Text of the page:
Principal Investigator
Start Date
End Date

Publications:

Inhibition of PCSK9 potentiates immune checkpoint therapy for cancer.

Despite its success in achieving the long-term survival of 10-30% of treated individuals, immune therapy is still ineffective for most patients with cancer1,2. Many efforts are therefore underway to identify new approaches that enhance such immune 'checkpoint' therapy3-5 (so called because its aim is to block proteins that inhibit checkpoint signalling pathways in T cells, thereby freeing those immune cells to target cancer cells). Here we show that inhibiting PCSK9-a key protein in the regulation of cholesterol metabolism6-8-can boost the response of tumours to immune checkpoint therapy, through a mechanism that is independent of PCSK9's cholesterol-regulating functions. Deleting the PCSK9 gene in mouse cancer cells substantially attenuates or prevents their growth in mice in a manner that depends on cytotoxic T cells. It also enhances the efficacy of immune therapy that is targeted at the checkpoint protein PD1. Furthermore, clinically approved PCSK9-neutralizing antibodies synergize with anti-PD1 therapy in suppressing tumour growth in mouse models of cancer. Inhibiting PCSK9-either through genetic deletion or using PCSK9 antibodies-increases the expression of major histocompatibility protein class I (MHC I) proteins on the tumour cell surface, promoting robust intratumoral infiltration of cytotoxic T cells. Mechanistically, we find that PCSK9 can disrupt the recycling of MHC I to the cell surface by associating with it physically and promoting its relocation and degradation in the lysosome. Together, these results suggest that inhibiting PCSK9 is a promising way to enhance immune checkpoint therapy for cancer.
Authors
Liu, X; Bao, X; Hu, M; Chang, H; Jiao, M; Cheng, J; Xie, L; Huang, Q; Li, F; Li, C-Y
MLA Citation
Liu, Xinjian, et al. “Inhibition of PCSK9 potentiates immune checkpoint therapy for cancer.Nature, vol. 588, no. 7839, Dec. 2020, pp. 693–98. Pubmed, doi:10.1038/s41586-020-2911-7.
URI
https://scholars.duke.edu/individual/pub1465501
PMID
33177715
Source
pubmed
Published In
Nature
Volume
588
Published Date
Start Page
693
End Page
698
DOI
10.1038/s41586-020-2911-7

Can Glycine Mitigate COVID-19 Associated Tissue Damage and Cytokine Storm?

Authors
Li, C-Y
MLA Citation
Li, Chuan-Yuan. “Can Glycine Mitigate COVID-19 Associated Tissue Damage and Cytokine Storm?Radiat Res, vol. 194, no. 3, Sept. 2020, pp. 199–201. Pubmed, doi:10.1667/RADE-20-00146.1.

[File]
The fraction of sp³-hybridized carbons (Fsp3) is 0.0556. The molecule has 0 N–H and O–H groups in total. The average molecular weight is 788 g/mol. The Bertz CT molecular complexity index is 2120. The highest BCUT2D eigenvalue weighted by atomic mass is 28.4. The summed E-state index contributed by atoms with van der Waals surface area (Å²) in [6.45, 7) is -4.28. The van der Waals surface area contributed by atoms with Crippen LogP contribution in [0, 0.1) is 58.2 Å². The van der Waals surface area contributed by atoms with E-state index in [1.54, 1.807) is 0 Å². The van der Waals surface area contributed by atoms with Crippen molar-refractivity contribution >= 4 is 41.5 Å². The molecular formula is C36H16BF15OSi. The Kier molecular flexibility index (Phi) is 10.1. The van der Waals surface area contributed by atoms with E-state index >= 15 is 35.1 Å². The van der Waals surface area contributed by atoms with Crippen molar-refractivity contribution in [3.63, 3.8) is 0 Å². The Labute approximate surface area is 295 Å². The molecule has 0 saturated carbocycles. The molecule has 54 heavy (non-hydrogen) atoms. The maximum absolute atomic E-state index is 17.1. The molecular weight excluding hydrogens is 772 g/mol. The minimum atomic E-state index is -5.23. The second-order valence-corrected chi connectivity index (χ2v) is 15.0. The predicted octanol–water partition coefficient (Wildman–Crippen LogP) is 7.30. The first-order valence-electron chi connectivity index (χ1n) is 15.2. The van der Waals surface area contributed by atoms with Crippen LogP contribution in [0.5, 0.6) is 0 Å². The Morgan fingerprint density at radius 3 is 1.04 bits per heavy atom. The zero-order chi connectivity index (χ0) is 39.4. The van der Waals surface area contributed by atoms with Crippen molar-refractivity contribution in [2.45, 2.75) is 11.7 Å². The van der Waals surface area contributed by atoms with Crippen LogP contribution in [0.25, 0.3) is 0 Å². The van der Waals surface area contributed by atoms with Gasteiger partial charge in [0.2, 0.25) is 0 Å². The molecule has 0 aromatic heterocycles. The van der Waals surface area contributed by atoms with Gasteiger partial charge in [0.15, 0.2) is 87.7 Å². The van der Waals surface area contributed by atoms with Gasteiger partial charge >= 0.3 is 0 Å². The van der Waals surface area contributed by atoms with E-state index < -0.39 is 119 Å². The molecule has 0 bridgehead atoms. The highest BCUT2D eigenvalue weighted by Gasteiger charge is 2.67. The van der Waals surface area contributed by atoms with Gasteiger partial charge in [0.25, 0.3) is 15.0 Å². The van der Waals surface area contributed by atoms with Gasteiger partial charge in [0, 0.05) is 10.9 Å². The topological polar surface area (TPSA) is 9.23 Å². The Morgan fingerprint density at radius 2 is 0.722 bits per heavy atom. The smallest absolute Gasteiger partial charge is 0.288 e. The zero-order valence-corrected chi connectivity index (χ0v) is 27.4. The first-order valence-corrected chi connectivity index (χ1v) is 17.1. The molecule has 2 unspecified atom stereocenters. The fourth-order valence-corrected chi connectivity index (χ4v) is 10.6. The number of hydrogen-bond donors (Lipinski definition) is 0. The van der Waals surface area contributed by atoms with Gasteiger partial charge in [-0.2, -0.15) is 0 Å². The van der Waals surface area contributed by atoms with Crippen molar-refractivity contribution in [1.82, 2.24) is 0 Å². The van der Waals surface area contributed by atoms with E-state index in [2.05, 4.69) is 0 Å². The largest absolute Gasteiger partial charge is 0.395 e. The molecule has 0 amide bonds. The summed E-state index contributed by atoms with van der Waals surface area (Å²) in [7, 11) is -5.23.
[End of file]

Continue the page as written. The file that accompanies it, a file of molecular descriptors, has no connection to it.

URI
https://scholars.duke.edu/individual/pub1461225
PMID
32942307
Source
pubmed
Published In
Radiat Res
Volume
194
Published Date
Start Page
199
End Page
201
DOI
10.1667/RADE-20-00146.1

JMJD5 couples with CDK9 to release the paused RNA polymerase II.

More than 30% of genes in higher eukaryotes are regulated by RNA polymerase II (Pol II) promoter proximal pausing. Pausing is released by the positive transcription elongation factor complex (P-TEFb). However, the exact mechanism by which this occurs and whether phosphorylation of the carboxyl-terminal domain of Pol II is involved in the process remains unknown. We previously reported that JMJD5 could generate tailless nucleosomes at position +1 from transcription start sites (TSS), thus perhaps enable progression of Pol II. Here we find that knockout of JMJD5 leads to accumulation of nucleosomes at position +1. Absence of JMJD5 also results in loss of or lowered transcription of a large number of genes. Interestingly, we found that phosphorylation, by CDK9, of Ser2 within two neighboring heptad repeats in the carboxyl-terminal domain of Pol II, together with phosphorylation of Ser5 within the second repeat, HR-Ser2p (1, 2)-Ser5p (2) for short, allows Pol II to bind JMJD5 via engagement of the N-terminal domain of JMJD5. We suggest that these events bring JMJD5 near the nucleosome at position +1, thus allowing JMJD5 to clip histones on this nucleosome, a phenomenon that may contribute to release of Pol II pausing.
Authors
Liu, H; Ramachandran, S; Fong, N; Phang, T; Lee, S; Parsa, P; Liu, X; Harmacek, L; Danhorn, T; Song, T; Oh, S; Zhang, Q; Chen, Z; Zhang, Q; Tu, T-H; Happoldt, C; O'Conner, B; Janknecht, R; Li, C-Y; Marrack, P; Kappler, J; Leach, S; Zhang, G
MLA Citation
Liu, Haolin, et al. “JMJD5 couples with CDK9 to release the paused RNA polymerase II.Proc Natl Acad Sci U S A, vol. 117, no. 33, Aug. 2020, pp. 19888–95. Pubmed, doi:10.1073/pnas.2005745117.
URI